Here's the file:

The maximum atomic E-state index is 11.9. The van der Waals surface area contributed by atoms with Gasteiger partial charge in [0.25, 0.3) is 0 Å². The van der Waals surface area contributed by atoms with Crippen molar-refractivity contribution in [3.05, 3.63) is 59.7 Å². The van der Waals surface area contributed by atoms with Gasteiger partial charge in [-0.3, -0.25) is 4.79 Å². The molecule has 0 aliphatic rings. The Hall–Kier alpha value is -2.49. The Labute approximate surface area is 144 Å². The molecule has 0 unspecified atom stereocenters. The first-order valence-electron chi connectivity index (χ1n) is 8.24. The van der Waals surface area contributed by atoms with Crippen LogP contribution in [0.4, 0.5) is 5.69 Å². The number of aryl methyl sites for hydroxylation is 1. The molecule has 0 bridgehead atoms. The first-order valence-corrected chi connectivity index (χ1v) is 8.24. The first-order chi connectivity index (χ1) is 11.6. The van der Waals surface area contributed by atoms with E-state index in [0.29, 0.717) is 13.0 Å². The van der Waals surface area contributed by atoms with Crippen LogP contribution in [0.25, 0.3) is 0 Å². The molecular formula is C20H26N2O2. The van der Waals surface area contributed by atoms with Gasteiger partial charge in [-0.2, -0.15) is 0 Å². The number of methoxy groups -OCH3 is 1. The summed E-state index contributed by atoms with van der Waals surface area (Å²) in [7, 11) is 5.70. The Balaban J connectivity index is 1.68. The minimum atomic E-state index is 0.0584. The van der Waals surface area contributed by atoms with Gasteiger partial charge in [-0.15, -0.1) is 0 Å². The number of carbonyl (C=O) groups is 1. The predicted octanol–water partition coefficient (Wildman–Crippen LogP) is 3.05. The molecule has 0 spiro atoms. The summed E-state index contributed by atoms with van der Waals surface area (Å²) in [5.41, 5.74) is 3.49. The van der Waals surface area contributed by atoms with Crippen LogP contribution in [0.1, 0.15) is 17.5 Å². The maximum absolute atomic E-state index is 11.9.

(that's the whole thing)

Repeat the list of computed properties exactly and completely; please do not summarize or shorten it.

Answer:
The maximum atomic E-state index is 11.9. The van der Waals surface area contributed by atoms with Gasteiger partial charge in [0.25, 0.3) is 0 Å². The van der Waals surface area contributed by atoms with Crippen molar-refractivity contribution in [3.05, 3.63) is 59.7 Å². The van der Waals surface area contributed by atoms with Gasteiger partial charge in [-0.3, -0.25) is 4.79 Å². The molecule has 0 aliphatic rings. The Hall–Kier alpha value is -2.49. The Labute approximate surface area is 144 Å². The molecule has 0 unspecified atom stereocenters. The first-order valence-electron chi connectivity index (χ1n) is 8.24. The van der Waals surface area contributed by atoms with Crippen LogP contribution in [0.4, 0.5) is 5.69 Å². The number of aryl methyl sites for hydroxylation is 1. The molecule has 0 bridgehead atoms. The first-order valence-corrected chi connectivity index (χ1v) is 8.24. The first-order chi connectivity index (χ1) is 11.6. The van der Waals surface area contributed by atoms with E-state index in [0.29, 0.717) is 13.0 Å². The van der Waals surface area contributed by atoms with Crippen LogP contribution in [0.25, 0.3) is 0 Å². The molecular formula is C20H26N2O2. The van der Waals surface area contributed by atoms with Gasteiger partial charge in [-0.2, -0.15) is 0 Å². The number of methoxy groups -OCH3 is 1. The summed E-state index contributed by atoms with van der Waals surface area (Å²) in [7, 11) is 5.70. The Balaban J connectivity index is 1.68. The minimum atomic E-state index is 0.0584. The van der Waals surface area contributed by atoms with Gasteiger partial charge in [-0.15, -0.1) is 0 Å². The number of carbonyl (C=O) groups is 1. The predicted octanol–water partition coefficient (Wildman–Crippen LogP) is 3.05. The molecule has 0 spiro atoms. The summed E-state index contributed by atoms with van der Waals surface area (Å²) in [5.41, 5.74) is 3.49. The van der Waals surface area contributed by atoms with Crippen LogP contribution in [0.1, 0.15) is 17.5 Å². The maximum absolute atomic E-state index is 11.9.